However, it must be noted that, while most marketing betas are open to the public, some companies choose not to make their betas widely available in order to create a sense of exclusivity.

This was the case with Pinterest’s invite-only system when the platform was first entering the market in 2010.

The platform only allowed a select few to join and then gradually opened up access to more users as it got closer to launch.

pinterest, google+, invite-only
Source: GSD&M

Such a strategy is great for creating hype around new products, since it helps them grow quickly after the release.

Although technical and marketing beta tests differ in many ways, both are important parts of the development process that can help create a better final product.

That’s why it’s important for companies to understand the difference between the two and learn how to leverage both.

Technical beta test vs. marketing beta test: do you need both

Many companies consider only the technical aspects of a product during beta testing, neglecting its marketing appeal.

A better option, though, is to get feedback on both sides of things.

For startups, marketing betas are a way to position their product and establish a user base through word of mouth provided by early adopters.

But even established brands benefit from including marketing betas in their testing strategies.

In a marketing beta test, you’re testing your value proposition, messaging, and the entire user experience, with real consumers who are actually paying attention to your product and reacting according to their impressions.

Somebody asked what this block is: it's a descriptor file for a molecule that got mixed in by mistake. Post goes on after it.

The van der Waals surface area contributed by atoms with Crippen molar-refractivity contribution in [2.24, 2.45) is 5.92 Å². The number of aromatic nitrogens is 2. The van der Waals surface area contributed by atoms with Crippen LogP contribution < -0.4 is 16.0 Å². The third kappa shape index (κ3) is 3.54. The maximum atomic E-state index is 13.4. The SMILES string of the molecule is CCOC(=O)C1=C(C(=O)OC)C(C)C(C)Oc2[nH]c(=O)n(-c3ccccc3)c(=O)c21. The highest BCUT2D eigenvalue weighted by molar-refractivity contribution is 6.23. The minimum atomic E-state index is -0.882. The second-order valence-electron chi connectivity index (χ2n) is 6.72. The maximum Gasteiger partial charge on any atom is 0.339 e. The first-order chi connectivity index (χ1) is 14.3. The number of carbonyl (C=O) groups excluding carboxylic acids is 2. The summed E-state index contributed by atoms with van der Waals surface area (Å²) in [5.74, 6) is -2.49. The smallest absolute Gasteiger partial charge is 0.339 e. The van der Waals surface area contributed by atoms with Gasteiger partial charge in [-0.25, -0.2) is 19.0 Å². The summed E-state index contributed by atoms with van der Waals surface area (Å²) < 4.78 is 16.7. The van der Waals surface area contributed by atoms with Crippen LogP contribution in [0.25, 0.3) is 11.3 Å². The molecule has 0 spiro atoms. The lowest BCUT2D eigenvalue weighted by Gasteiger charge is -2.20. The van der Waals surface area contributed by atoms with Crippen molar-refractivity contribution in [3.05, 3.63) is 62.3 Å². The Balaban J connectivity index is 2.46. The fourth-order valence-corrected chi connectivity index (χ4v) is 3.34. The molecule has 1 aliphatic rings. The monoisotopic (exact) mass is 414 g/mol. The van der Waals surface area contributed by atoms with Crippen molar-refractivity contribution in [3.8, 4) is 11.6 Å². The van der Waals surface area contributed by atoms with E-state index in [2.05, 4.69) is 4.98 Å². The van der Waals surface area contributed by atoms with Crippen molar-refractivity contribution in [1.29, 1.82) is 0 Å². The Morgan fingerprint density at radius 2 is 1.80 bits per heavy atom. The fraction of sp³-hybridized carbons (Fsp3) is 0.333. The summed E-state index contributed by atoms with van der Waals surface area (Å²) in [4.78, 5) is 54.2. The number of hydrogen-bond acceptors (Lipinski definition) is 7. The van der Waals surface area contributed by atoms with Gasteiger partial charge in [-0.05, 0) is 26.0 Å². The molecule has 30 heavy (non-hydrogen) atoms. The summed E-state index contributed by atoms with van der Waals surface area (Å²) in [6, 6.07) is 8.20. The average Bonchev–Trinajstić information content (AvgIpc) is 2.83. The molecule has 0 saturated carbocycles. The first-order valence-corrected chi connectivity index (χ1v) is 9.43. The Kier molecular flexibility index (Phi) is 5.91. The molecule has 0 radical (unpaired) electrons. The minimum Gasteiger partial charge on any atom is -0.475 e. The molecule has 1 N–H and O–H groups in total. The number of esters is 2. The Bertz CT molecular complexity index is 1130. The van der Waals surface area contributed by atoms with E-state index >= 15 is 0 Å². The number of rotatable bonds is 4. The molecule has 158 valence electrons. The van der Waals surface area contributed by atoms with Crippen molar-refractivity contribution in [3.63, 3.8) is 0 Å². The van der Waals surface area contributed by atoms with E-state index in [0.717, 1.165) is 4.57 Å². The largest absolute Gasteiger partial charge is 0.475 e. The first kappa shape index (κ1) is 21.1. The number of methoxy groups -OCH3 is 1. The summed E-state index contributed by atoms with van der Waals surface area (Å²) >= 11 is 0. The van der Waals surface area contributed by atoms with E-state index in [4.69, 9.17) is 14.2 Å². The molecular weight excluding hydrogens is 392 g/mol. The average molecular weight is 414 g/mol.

You can get feedback on what works and doesn’t work, not only in terms of performance but also in user satisfaction and experience.

Therefore, both types of tests are important because they enable companies to improve their products and determine whether or not they’re ready for wider public scrutiny.

Now that we got that covered, the question shifts to whether the two kinds of tests should be performed simultaneously or separately.

The best strategy is to segment the beta test into stages so that the technical and marketing goals aren’t don’t clash.

For example, you can start by dogfooding your product internally and then invite a small group of technical beta testers to help you identify major bugs.

Beta testing steps
Source: Shake

Once you minimize the number of bugs and collect feedback on how well the app performs on different kinds of devices and operating systems, you can make the beta version available to more people—and include marketing beta testing.

During this phase, you’ll want to test your marketing materials and tactics so that you can fine-tune them before going live with your product.

All things considered, having both technical and marketing beta tests in your arsenal will give you the best chance for a successful launch.


In this article, we’ve discussed the difference between technical and marketing beta tests.

We’ve also outlined what each type of test entails, as well as when to run them.

Remember, the more time you spend testing, analyzing, and improving your product, the better off you’ll be when the time comes to launch.

That’s why both technical and marketing beta tests should be an integral part of your every product development process.